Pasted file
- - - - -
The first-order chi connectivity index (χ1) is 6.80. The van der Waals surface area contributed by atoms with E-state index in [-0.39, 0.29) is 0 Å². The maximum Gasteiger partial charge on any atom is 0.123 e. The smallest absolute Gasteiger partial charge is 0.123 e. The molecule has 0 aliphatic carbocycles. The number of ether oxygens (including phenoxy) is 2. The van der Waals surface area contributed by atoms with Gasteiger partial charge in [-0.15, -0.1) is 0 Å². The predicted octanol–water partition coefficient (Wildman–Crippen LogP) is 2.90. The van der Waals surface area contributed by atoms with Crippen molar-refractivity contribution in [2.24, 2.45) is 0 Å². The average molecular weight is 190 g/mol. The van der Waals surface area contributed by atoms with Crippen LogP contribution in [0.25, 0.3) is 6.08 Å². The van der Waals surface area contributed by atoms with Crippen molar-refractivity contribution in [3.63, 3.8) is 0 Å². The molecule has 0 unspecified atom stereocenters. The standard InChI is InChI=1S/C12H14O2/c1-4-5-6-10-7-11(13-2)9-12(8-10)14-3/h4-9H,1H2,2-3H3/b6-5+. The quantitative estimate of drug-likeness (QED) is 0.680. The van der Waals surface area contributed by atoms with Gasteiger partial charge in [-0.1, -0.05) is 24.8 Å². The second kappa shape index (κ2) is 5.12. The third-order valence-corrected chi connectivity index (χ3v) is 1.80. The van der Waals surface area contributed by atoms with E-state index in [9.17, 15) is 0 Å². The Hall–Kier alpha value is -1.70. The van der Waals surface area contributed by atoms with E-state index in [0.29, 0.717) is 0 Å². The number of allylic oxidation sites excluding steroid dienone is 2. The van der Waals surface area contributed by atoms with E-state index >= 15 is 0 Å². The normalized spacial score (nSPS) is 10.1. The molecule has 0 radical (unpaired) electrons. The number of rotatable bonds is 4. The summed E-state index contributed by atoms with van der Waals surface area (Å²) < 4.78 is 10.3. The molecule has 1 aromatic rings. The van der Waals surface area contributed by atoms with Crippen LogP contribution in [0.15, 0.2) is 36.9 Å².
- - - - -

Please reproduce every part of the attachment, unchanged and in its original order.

The first-order chi connectivity index (χ1) is 6.80. The van der Waals surface area contributed by atoms with E-state index in [-0.39, 0.29) is 0 Å². The maximum Gasteiger partial charge on any atom is 0.123 e. The smallest absolute Gasteiger partial charge is 0.123 e. The molecule has 0 aliphatic carbocycles. The number of ether oxygens (including phenoxy) is 2. The van der Waals surface area contributed by atoms with Gasteiger partial charge in [-0.15, -0.1) is 0 Å². The predicted octanol–water partition coefficient (Wildman–Crippen LogP) is 2.90. The van der Waals surface area contributed by atoms with Crippen molar-refractivity contribution in [2.24, 2.45) is 0 Å². The average molecular weight is 190 g/mol. The van der Waals surface area contributed by atoms with Crippen LogP contribution in [0.25, 0.3) is 6.08 Å². The van der Waals surface area contributed by atoms with Crippen molar-refractivity contribution in [3.63, 3.8) is 0 Å². The molecule has 0 unspecified atom stereocenters. The standard InChI is InChI=1S/C12H14O2/c1-4-5-6-10-7-11(13-2)9-12(8-10)14-3/h4-9H,1H2,2-3H3/b6-5+. The quantitative estimate of drug-likeness (QED) is 0.680. The van der Waals surface area contributed by atoms with Gasteiger partial charge in [-0.1, -0.05) is 24.8 Å². The second kappa shape index (κ2) is 5.12. The third-order valence-corrected chi connectivity index (χ3v) is 1.80. The van der Waals surface area contributed by atoms with E-state index in [9.17, 15) is 0 Å². The Hall–Kier alpha value is -1.70. The van der Waals surface area contributed by atoms with E-state index in [0.29, 0.717) is 0 Å². The number of allylic oxidation sites excluding steroid dienone is 2. The van der Waals surface area contributed by atoms with E-state index >= 15 is 0 Å². The normalized spacial score (nSPS) is 10.1. The molecule has 0 radical (unpaired) electrons. The number of rotatable bonds is 4. The summed E-state index contributed by atoms with van der Waals surface area (Å²) < 4.78 is 10.3. The molecule has 1 aromatic rings. The van der Waals surface area contributed by atoms with Crippen LogP contribution in [0.15, 0.2) is 36.9 Å².